How to Not Be Afraid of Everything (2021)

“I really just allow myself to see what themes keep coming up as I write, and fear was one of the first ones…. I’ve always wanted to write about the Great Leap Forward; it’s been sitting with me for years. My grandpa passed, and he was a really central figure, not just in my family but in the larger Seattle community, and he held all the stories about that time period. But, you know, no one actually talks about the Great Leap Forward. And so with that, it was always about reading between the lines.” —Jane Wong

“I Haul a House Out of the Bay”

            There is something about digging my arms into mud
as if I’m trying to find all the loves I’ve lost—dragging

            each burrowed foot, each ventricle in bivalves. How I
tender the spit of the bay, murk trilling my arm hairs.

            The jutting claw of a crab eyes me from its windowless home. You and me both, I want to say. Mud buries in

            nail beds, my bending heart furnishes fat hulls through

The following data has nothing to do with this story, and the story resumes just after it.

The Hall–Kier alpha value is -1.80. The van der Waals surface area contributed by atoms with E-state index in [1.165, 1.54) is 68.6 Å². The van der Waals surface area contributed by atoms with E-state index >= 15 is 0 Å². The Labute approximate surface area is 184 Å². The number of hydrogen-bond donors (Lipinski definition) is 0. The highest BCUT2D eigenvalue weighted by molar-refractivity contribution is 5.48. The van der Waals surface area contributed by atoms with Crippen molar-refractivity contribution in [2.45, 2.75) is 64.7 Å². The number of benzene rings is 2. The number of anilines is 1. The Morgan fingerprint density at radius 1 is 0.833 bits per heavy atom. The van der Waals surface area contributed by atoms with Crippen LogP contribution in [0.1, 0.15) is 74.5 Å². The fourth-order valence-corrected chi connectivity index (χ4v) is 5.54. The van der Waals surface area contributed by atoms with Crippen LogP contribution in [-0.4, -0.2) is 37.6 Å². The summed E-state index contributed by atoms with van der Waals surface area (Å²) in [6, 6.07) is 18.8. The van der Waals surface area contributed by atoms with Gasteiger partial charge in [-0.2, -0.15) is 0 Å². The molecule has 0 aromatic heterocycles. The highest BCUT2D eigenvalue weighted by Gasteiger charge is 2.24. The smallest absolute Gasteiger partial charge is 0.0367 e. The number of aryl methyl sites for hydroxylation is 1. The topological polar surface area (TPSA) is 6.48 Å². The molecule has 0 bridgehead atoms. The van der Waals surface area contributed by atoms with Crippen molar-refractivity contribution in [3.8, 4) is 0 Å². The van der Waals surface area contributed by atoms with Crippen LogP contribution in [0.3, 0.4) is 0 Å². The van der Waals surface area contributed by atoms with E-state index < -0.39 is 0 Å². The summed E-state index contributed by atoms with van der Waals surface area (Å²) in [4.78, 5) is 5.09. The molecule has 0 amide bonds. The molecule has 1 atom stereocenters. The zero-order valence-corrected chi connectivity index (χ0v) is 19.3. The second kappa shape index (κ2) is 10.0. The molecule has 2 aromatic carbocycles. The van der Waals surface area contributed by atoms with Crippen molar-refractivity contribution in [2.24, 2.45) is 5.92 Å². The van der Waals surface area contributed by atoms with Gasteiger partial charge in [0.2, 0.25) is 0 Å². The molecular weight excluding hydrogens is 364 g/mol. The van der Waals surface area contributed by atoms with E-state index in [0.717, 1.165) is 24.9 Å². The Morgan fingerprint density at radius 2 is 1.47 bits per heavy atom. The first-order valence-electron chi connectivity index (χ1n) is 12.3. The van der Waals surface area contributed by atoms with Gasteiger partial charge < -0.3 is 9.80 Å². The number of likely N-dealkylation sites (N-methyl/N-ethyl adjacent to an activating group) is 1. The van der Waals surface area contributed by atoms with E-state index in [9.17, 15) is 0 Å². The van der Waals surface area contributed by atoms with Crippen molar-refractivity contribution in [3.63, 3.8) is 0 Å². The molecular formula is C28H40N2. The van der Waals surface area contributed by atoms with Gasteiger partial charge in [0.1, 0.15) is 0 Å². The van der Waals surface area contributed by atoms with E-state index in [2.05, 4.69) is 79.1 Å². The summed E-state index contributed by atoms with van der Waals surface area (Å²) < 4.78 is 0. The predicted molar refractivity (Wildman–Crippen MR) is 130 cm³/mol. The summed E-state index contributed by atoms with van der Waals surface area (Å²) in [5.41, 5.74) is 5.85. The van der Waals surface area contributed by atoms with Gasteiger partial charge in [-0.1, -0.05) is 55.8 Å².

weeds to sustain me—how my grandfather squatted

            as wide as a kite and dug to feed his children, the shells ringing along my mother’s mouth otherwise songless.
             
            I pull clam after clam from the slumping earth and toss
them into a bucket, clanging a warning for those who’ve

              wronged us. The tide lulls in lopsided adoration. I haul
these houses, my eyes dripping with clams. Salt air slops
 
            along my gums. Punctuated with specks of sea grease,
I bend to turn the earth again, the earth muscling against

              me. Each hinge, each ghost—opening. In the murky slough
of day, I grit and dig, singing our long decay to sleep.

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